You can’t escape that your enterprise network is subject to change, and as daily demands ebb and flow, you need to have a pulse on system health and performance. Cisco Prime Infrastructure collects real-time and historical data from network devices. It then presents key device health indicators like CPU and memory use in dashboards. Users can set thresholds for alerts and quickly identify potential issues.

Network engineers can leverage IP Fabric in a similar way to ensure their network infrastructure is performing optimally and swiftly address any anomalies that might affect performance or uptime. The in-depth, normalized data that IP Fabric collects via snapshots can be integrated via open API with real-time monitoring tools to contextualize and prioritize incoming alerts, ensure that you’re monitoring everything in your network, and give engineers what they need to proactively solve high-priority incidents. And, of course, this utility extends beyond just Cisco devices.

A step toward the network model approach

As Cisco sunsets an essential resource for key network data and operations, there’s no need to feel backed into a corner and buy an expensive, vendor-restrictive solution to cover these gaps. Automated network assurance gives you a normalized and consumable bank of network intelligence that allows you to cover many Cisco Prime Infrastructure use cases more comprehensively at a fraction of the cost. In addition, A move toward a network model-based approach can also open new doors to innovation that previously, traditional tooling focused on device-level validation simply didn’t consider.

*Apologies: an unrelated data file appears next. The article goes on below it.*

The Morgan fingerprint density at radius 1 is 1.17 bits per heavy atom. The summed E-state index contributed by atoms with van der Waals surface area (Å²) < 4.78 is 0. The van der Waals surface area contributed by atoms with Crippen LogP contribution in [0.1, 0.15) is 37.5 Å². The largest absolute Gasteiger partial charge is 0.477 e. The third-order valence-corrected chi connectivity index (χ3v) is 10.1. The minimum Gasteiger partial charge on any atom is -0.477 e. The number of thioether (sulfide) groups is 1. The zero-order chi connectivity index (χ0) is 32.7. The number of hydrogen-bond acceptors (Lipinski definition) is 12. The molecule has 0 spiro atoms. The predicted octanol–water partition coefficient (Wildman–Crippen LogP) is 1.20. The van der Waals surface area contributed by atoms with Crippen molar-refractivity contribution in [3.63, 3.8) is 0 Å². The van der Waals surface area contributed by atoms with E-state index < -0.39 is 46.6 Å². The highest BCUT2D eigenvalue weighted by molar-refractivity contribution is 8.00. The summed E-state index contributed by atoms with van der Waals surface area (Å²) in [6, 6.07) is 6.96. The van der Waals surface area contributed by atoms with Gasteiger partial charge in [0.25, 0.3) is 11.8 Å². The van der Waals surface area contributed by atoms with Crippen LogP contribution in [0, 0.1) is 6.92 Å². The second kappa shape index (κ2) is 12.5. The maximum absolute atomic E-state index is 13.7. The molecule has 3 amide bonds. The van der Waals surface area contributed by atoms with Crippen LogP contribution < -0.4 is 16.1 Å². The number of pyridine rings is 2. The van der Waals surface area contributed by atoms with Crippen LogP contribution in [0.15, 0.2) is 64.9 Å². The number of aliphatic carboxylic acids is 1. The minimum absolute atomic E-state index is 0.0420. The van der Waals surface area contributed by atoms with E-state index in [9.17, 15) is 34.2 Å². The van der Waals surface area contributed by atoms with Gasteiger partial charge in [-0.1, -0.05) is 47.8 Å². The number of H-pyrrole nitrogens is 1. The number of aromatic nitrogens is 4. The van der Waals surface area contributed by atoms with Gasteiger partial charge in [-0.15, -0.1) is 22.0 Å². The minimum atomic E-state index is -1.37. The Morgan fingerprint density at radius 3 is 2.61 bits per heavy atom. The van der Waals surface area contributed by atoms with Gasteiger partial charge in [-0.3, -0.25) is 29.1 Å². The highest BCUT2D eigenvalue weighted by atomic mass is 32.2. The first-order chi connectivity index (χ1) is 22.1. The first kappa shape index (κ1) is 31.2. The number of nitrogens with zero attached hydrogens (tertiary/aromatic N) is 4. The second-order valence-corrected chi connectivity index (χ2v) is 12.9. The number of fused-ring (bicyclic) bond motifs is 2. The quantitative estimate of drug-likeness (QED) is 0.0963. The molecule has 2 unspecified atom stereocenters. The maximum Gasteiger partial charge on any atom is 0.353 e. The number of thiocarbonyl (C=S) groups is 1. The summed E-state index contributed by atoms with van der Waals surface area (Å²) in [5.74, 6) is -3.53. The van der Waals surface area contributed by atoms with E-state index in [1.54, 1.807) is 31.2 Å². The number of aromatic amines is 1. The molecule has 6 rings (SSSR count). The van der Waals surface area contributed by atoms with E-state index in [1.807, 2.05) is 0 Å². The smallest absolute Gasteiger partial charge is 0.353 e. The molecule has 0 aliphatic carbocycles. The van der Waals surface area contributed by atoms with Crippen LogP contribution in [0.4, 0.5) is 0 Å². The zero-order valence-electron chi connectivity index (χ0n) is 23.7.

Consider this moment – which could be a frustrating headache - an opportunity to optimize your network tolling ecosystem with a solution that grows in value over time with straightforward, per-device licensing and an open API.

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Let's demonstrate how to integrate IP Fabric directly with Grafana using an Infinity Datasource and creating a Dashboard to visualize the data. This is easily accomplished with the template file located on GitLab and provides your teams a single pane of glass to monitor your network without having to navigate to another website. Following these instructions or those located in the GitLab repo will have you up and running in approximately 5 minutes, so let's get started!